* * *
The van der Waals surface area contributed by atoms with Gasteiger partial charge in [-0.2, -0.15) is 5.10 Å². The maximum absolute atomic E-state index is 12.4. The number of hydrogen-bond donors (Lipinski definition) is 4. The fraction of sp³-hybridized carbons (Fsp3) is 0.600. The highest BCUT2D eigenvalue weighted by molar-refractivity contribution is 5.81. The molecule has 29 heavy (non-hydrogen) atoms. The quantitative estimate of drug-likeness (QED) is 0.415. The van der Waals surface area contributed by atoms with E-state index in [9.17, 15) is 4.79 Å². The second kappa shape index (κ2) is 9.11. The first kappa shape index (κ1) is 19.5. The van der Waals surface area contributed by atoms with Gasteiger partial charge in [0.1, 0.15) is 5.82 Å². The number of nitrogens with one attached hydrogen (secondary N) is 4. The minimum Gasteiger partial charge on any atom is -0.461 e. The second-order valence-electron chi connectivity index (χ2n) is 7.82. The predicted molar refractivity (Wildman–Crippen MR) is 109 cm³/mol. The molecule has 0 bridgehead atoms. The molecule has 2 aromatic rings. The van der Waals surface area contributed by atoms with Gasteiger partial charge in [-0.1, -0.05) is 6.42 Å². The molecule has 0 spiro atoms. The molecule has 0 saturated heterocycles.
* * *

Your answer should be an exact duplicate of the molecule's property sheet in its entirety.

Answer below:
The van der Waals surface area contributed by atoms with Gasteiger partial charge in [-0.2, -0.15) is 5.10 Å². The maximum absolute atomic E-state index is 12.4. The number of hydrogen-bond donors (Lipinski definition) is 4. The fraction of sp³-hybridized carbons (Fsp3) is 0.600. The highest BCUT2D eigenvalue weighted by molar-refractivity contribution is 5.81. The molecule has 29 heavy (non-hydrogen) atoms. The quantitative estimate of drug-likeness (QED) is 0.415. The van der Waals surface area contributed by atoms with E-state index in [9.17, 15) is 4.79 Å². The second kappa shape index (κ2) is 9.11. The first kappa shape index (κ1) is 19.5. The van der Waals surface area contributed by atoms with Gasteiger partial charge in [0.1, 0.15) is 5.82 Å². The number of nitrogens with one attached hydrogen (secondary N) is 4. The minimum Gasteiger partial charge on any atom is -0.461 e. The second-order valence-electron chi connectivity index (χ2n) is 7.82. The predicted molar refractivity (Wildman–Crippen MR) is 109 cm³/mol. The molecule has 0 bridgehead atoms. The molecule has 2 aromatic rings. The van der Waals surface area contributed by atoms with Gasteiger partial charge in [-0.1, -0.05) is 6.42 Å². The molecule has 0 spiro atoms. The molecule has 0 saturated heterocycles.